Glad to hear you and the family are safe and well!Pondering Her Percy wrote: ↑Mon Nov 16, 2020 9:01 amGlad to hear everyone is doing well. Today is actually my first day back at work. My wife, step-son, baby boy and myself were quarantined for 2 weeks because we were "exposed" to someone that tested positive. Luckily, we were all fine and nobody tested positive. However, I have a feeling our schools will shut down soon. A district just up the road from ours shut down until after Thanksgiving. They had to send 32 teachers home last week because they were all exposed to one specific administrator that tested positive. I'm actually surprised our district stayed open this week.
I guess what I dont get is, when you come down with the flu, you have obvious symptoms and KNOW you have the flu. It baffles me that with COVID, most show no symptoms but some show severe symptoms and become really sick. I guess I just dont know enough about it still but does that not baffle anyone else? One of my best friends has it right now and has no symptoms. The person we were exposed to was my step-sons step-mother. She didnt show any symptoms at all over these last two weeks. Just very confusing to me. But I guess that's why I'm not a doctor lol.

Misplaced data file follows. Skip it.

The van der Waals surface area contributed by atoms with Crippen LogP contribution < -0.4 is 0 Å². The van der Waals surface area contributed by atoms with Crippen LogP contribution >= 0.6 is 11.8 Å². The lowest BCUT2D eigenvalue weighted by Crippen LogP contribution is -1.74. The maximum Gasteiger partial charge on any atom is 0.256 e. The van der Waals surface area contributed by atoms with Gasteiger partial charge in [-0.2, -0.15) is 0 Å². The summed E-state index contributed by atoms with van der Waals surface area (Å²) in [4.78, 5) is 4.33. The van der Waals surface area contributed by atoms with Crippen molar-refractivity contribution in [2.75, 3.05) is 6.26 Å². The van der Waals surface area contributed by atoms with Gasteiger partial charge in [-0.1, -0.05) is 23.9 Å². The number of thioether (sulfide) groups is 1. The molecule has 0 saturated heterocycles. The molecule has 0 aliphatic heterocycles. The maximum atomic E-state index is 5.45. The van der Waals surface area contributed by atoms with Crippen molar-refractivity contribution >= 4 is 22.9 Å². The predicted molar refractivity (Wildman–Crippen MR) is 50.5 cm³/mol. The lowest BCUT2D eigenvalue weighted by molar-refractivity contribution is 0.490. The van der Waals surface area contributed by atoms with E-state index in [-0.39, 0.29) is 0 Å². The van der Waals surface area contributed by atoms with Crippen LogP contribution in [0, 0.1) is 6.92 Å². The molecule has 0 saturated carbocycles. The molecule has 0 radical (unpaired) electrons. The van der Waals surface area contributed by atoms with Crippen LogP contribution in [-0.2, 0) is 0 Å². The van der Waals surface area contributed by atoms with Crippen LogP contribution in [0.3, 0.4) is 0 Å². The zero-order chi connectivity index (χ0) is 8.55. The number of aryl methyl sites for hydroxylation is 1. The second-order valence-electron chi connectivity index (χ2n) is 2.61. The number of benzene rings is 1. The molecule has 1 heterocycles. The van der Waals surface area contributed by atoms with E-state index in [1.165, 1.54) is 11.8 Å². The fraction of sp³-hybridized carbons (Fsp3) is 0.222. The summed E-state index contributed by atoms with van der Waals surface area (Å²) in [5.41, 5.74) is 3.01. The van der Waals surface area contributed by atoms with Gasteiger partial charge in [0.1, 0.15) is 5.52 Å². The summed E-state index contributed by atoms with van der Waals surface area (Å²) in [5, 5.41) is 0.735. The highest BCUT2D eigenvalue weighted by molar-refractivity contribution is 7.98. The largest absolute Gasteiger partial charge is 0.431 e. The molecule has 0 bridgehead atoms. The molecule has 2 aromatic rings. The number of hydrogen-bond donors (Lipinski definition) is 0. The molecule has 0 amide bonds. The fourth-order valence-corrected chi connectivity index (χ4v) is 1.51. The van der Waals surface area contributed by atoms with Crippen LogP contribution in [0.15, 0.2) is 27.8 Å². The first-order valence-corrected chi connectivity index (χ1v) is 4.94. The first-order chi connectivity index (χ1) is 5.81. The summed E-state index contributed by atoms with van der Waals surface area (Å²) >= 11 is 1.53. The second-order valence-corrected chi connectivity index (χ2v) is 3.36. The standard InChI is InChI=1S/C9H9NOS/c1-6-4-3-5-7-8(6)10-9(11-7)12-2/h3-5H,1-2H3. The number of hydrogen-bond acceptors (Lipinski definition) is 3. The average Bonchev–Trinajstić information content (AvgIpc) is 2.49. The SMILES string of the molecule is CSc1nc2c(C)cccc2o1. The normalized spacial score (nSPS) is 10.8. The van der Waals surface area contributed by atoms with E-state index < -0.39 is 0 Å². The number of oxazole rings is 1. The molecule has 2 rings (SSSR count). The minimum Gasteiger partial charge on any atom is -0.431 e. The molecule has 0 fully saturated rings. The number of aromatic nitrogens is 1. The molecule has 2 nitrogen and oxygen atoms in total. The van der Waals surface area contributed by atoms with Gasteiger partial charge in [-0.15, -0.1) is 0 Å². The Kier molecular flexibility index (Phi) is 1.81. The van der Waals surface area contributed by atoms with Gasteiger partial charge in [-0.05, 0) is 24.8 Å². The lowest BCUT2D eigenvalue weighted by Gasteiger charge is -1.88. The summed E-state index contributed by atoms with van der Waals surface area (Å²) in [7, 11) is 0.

Either way, I'm glad to hear everyone on here is doing well
I'm not a doctor either but it seems like there are multiple factors, age, preexisting conditions, individual immune strength, etc. I've even read some studies that your blood type makes a difference (I recall people with O blood in the study had less severe symptoms). There's also viral load, which is basically how much of the virus was transmitted. If you touched a door knob and then touched your eye, the viral load is likely going to be much lower than someone coughing around you in an enclosed space.
Ultimately I think we just don't know the answers yet and probably won't for quite some time. If there's any sort of silver lining it's that COVID-19 is not as deadly as something like Ebola or as contagious as something like the Measles. What's crucial is we learn from the mistakes we made early on so in the event we do have a much deadlier pandemic, we're better prepared. This is part of the reason Asia has fared much better than the western states, they learned a lot from MERS/SARS and implemented mitigation measures much faster and more effectively.